Selective brain cooling increases cortical cerebral blood flow in rats

J. W. Kuluz, R. Prado, J. Chang, M. D. Ginsberg, C. L. Schleien, R. Busto

Research output: Contribution to journalArticlepeer-review

70 Scopus citations


To evaluate the effect of selective brain cooling on cortical cerebral blood flow, we reduced brain temperature in nitrous oxide anesthetized adult rats using a high speed fan while keeping rectal temperature at 37-38°C. During selective brain cooling, cortical cerebral blood flow, as measured by laser-Doppler flowmetry, increased to 215 ± 26% (mean ± SE) of baseline at a cortical brain temperature of 30.9 ± 0.5°C and a rectal temperature of 37.5 ± 0.1°C. During rewarming, as brain temperature increased, cortical cerebral blood flow decreased. The cerebral vasodilatory response to hypothermia may explain its protective effects during and after cerebral ischemia.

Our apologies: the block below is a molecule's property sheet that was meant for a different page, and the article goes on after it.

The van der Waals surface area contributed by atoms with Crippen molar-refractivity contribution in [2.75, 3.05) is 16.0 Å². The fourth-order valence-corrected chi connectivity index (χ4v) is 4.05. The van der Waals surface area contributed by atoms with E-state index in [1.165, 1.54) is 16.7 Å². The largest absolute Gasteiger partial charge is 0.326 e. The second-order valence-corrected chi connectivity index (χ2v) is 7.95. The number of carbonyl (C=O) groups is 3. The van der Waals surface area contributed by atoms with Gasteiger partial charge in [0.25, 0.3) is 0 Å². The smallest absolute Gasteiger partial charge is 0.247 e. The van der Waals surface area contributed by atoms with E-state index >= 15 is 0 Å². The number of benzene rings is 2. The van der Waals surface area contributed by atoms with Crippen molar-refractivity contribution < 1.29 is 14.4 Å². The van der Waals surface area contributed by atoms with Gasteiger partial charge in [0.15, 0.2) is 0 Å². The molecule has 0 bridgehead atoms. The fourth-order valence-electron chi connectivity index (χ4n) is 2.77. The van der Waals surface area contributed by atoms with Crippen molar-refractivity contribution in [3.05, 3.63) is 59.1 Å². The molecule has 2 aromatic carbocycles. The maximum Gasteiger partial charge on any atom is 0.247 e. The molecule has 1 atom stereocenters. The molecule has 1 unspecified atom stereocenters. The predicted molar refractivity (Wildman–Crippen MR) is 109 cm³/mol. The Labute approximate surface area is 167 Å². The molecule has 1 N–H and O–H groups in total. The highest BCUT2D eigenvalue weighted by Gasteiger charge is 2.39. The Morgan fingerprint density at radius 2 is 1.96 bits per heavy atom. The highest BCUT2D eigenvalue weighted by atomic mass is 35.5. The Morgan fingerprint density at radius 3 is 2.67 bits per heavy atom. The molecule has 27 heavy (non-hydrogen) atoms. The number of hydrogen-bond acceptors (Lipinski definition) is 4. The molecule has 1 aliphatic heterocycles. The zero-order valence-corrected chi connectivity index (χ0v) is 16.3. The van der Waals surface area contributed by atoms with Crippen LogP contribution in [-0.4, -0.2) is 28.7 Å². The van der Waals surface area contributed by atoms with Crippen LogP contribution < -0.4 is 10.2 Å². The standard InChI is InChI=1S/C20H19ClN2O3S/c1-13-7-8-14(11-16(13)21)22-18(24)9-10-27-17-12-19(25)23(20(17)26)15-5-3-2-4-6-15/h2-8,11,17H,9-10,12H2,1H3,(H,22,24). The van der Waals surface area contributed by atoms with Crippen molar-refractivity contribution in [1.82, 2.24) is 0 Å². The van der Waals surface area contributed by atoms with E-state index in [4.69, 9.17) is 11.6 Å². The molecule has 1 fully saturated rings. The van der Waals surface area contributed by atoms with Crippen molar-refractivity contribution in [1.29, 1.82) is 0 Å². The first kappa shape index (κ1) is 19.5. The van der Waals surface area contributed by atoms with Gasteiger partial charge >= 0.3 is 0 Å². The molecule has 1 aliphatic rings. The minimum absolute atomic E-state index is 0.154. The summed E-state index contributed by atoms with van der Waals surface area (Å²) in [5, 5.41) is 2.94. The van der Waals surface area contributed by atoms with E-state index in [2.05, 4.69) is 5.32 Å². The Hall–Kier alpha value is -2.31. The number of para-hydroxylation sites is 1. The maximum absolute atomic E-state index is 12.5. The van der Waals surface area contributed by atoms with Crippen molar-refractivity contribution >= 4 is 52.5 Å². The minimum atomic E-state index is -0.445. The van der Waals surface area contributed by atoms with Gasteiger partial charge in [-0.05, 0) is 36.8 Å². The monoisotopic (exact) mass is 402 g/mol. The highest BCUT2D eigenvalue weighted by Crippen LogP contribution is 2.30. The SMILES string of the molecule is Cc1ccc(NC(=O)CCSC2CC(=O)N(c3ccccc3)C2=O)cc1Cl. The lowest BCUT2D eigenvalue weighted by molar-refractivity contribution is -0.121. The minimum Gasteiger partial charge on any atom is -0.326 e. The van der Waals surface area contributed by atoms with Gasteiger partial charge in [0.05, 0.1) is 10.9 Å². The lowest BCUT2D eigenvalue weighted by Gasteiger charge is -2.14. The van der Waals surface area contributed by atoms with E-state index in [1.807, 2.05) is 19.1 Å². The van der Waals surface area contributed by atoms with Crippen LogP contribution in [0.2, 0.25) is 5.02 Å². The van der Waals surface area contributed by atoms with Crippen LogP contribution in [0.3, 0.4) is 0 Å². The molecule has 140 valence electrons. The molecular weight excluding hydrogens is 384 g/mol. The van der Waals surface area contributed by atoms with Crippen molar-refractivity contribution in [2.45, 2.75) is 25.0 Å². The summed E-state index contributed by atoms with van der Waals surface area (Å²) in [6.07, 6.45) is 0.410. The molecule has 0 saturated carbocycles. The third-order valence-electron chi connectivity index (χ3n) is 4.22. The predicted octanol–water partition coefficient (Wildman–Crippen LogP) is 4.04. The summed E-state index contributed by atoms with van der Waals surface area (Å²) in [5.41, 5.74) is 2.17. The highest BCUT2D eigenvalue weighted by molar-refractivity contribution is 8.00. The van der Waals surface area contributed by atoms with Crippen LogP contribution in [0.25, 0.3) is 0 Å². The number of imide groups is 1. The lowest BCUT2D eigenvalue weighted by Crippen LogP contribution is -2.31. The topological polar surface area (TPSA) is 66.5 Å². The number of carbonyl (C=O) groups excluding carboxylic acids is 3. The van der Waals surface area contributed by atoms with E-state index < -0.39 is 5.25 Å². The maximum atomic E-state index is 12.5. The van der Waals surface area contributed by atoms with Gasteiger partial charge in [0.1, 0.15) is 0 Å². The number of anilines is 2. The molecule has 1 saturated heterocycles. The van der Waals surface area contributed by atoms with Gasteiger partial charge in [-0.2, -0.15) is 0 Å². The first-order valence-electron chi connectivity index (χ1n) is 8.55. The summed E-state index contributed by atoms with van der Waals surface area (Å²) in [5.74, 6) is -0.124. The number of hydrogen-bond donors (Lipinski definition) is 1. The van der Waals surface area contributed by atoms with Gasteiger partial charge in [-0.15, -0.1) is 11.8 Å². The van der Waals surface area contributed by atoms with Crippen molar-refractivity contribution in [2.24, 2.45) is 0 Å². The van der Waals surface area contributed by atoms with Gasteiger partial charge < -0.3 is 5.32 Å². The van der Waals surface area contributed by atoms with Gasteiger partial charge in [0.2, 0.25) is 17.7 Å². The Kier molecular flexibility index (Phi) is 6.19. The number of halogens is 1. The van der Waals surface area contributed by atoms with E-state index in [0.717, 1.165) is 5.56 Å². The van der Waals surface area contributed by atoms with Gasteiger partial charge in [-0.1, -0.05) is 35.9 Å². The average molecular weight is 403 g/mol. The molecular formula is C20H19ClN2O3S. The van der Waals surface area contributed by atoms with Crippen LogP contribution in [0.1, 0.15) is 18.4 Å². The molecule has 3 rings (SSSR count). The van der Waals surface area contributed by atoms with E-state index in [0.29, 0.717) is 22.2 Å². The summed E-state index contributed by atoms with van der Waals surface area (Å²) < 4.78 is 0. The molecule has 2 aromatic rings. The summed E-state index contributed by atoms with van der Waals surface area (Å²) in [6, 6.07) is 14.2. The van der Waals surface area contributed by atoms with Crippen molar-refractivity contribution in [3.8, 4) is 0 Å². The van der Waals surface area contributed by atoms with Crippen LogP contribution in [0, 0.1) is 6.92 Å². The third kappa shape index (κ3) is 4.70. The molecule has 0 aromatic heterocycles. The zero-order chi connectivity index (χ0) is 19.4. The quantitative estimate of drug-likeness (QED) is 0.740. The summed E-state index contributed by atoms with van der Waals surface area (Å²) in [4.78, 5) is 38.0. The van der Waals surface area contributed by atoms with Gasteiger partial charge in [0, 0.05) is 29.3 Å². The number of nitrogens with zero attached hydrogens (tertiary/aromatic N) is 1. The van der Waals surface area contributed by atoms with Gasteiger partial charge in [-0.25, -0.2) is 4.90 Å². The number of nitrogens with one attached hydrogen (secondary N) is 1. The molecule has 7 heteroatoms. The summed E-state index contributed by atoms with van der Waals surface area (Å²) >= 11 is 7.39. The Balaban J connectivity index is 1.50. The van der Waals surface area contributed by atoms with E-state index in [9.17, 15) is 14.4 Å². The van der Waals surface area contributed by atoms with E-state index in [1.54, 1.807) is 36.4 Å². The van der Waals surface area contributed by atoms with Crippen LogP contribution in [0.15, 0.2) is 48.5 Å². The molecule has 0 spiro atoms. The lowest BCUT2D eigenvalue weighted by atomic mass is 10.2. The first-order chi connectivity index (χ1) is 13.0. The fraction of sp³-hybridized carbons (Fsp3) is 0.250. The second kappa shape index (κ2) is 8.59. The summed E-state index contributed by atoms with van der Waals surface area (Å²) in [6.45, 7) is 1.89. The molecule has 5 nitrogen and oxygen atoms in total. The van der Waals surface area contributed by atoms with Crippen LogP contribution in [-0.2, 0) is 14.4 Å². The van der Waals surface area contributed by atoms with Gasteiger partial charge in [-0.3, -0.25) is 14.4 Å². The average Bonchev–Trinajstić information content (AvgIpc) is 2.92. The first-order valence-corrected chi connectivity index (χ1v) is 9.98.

Original languageEnglish (US)
Pages (from-to)H824-H827
JournalAmerican Journal of Physiology - Heart and Circulatory Physiology
Issue number3 34-3
StatePublished - 1993


  • cerebral vascular resistance
  • hypothermia
  • laser-Doppler flowmetry
  • temperature

ASJC Scopus subject areas

  • Physiology


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